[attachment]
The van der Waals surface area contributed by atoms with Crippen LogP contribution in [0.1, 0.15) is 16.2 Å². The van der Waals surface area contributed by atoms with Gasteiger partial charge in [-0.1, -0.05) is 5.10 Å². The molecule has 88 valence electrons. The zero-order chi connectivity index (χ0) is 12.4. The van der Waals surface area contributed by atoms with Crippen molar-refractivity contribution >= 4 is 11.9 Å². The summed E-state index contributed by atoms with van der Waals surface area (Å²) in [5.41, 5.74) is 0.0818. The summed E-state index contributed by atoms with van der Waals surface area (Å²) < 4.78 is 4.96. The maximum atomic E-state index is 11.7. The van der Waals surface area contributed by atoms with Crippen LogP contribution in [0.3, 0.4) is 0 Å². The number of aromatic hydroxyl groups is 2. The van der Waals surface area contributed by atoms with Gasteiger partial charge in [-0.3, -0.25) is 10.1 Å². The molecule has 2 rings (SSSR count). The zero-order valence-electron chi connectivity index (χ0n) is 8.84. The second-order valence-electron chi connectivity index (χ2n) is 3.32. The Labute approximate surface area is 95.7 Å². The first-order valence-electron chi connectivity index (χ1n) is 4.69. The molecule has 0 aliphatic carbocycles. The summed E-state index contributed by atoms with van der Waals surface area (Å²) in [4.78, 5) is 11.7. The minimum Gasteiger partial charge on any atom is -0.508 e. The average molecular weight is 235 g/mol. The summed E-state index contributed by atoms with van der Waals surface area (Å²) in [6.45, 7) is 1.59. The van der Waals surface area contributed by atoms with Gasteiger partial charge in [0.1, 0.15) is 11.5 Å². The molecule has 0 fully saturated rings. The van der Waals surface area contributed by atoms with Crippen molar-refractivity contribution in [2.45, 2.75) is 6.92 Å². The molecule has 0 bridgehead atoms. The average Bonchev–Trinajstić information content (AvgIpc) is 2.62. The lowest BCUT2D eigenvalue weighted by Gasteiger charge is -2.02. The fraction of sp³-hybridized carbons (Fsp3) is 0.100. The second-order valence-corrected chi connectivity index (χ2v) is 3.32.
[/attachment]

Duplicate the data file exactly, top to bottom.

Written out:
The van der Waals surface area contributed by atoms with Crippen LogP contribution in [0.1, 0.15) is 16.2 Å². The van der Waals surface area contributed by atoms with Gasteiger partial charge in [-0.1, -0.05) is 5.10 Å². The molecule has 88 valence electrons. The zero-order chi connectivity index (χ0) is 12.4. The van der Waals surface area contributed by atoms with Crippen molar-refractivity contribution >= 4 is 11.9 Å². The summed E-state index contributed by atoms with van der Waals surface area (Å²) in [5.41, 5.74) is 0.0818. The summed E-state index contributed by atoms with van der Waals surface area (Å²) < 4.78 is 4.96. The maximum atomic E-state index is 11.7. The van der Waals surface area contributed by atoms with Crippen LogP contribution in [0.3, 0.4) is 0 Å². The number of aromatic hydroxyl groups is 2. The van der Waals surface area contributed by atoms with Gasteiger partial charge in [-0.3, -0.25) is 10.1 Å². The molecule has 2 rings (SSSR count). The zero-order valence-electron chi connectivity index (χ0n) is 8.84. The second-order valence-electron chi connectivity index (χ2n) is 3.32. The Labute approximate surface area is 95.7 Å². The first-order valence-electron chi connectivity index (χ1n) is 4.69. The molecule has 0 aliphatic carbocycles. The summed E-state index contributed by atoms with van der Waals surface area (Å²) in [4.78, 5) is 11.7. The minimum Gasteiger partial charge on any atom is -0.508 e. The average molecular weight is 235 g/mol. The summed E-state index contributed by atoms with van der Waals surface area (Å²) in [6.45, 7) is 1.59. The van der Waals surface area contributed by atoms with Gasteiger partial charge in [0.1, 0.15) is 11.5 Å². The molecule has 0 fully saturated rings. The van der Waals surface area contributed by atoms with Crippen molar-refractivity contribution in [2.45, 2.75) is 6.92 Å². The molecule has 0 bridgehead atoms. The average Bonchev–Trinajstić information content (AvgIpc) is 2.62. The lowest BCUT2D eigenvalue weighted by Gasteiger charge is -2.02. The fraction of sp³-hybridized carbons (Fsp3) is 0.100. The second-order valence-corrected chi connectivity index (χ2v) is 3.32.